Facebook Helps Thailand Block A Video Of Its King In A Yellow Crop Top

Facebook appears to be enabling Thailand’s draconian internet censorship laws by blocking a video of the king walking around in a yellow crop top and flaunting his tattoos.



People in Thailand can access Facebook but there’s at least one video they won’t be able to view — thanks to the tech giant’s prompt compliance with the Thai monarchy’s request.

Thai Facebook users have reportedly been blocked from viewing a bizarre video of their new King Maha Vajiralongkorn in which he can be seen walking around a Germany shopping mall, wearing a skimpy yellow crop-top while showing off his temporary tattoos.

However, the crop-top and the tattoos appear to be the least controversial parts of the short clip.

In the video, the 64-year-old Thai ruler can be seen walking around with a woman who is believed to be one of his several mistresses, Sineenat Wongvajirapakdi. Quite unlike how Thailand portrays its royal family, the current monarch is notorious for being a playboy.

Thai government deems the viewing of the video an insult to the king and asked Facebook to censor it in the country, claiming it violates the country’s lese-majeste laws, which make it illegal to criticize the monarchy.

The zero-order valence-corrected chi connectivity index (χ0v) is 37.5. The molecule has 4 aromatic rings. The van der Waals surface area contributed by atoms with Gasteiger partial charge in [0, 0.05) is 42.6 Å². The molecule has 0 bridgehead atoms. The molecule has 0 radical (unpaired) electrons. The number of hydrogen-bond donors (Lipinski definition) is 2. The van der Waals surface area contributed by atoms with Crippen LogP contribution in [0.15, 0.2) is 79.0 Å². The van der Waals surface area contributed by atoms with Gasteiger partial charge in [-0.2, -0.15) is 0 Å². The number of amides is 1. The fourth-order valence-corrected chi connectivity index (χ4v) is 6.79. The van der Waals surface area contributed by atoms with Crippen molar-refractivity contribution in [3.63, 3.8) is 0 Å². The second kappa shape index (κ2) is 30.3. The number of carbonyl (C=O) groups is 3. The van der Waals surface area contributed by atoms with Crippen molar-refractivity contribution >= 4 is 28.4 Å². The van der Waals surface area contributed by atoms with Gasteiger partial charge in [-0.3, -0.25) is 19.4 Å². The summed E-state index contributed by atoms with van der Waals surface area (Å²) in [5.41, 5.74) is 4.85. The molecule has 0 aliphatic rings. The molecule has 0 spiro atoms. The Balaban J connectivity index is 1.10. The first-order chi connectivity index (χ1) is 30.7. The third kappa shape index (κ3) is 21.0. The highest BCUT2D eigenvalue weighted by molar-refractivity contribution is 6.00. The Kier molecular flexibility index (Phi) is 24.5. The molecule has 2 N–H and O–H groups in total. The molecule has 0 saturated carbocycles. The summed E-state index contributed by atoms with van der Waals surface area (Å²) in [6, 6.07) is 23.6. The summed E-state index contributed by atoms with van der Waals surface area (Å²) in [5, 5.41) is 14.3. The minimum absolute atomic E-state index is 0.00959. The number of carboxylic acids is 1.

And Facebook did as it was told.

The social media behemoth told VICE News it made the decision to block the video after determining the specified content violated Thailand’s laws.

However, while doing so, Facebook enabled Thailand’s draconian lese-majeste laws, which are frequently used to curb freedom of speech. In fact, these laws are among the worst in the world. In 2013, a Thai magazine editor was jailed for 10 years for writing an article on a fictional character, which was based on then-King Bhumibol Adulyadej. In 2015, a man from the province of Samut Prakan was arrested for liking a Photoshopped photo of King Adulyadej and sharing an infographic on Facebook about a political corruption scandal. The man faced a 32-year prison term over the offense.

The video attracted views after British journalist Andrew Marshall posted it on his Twitter last week. The New York Daily News reports the Thai government also banned all citizens from contacting him.

Thumbnail/Banner Credit: Reuters 

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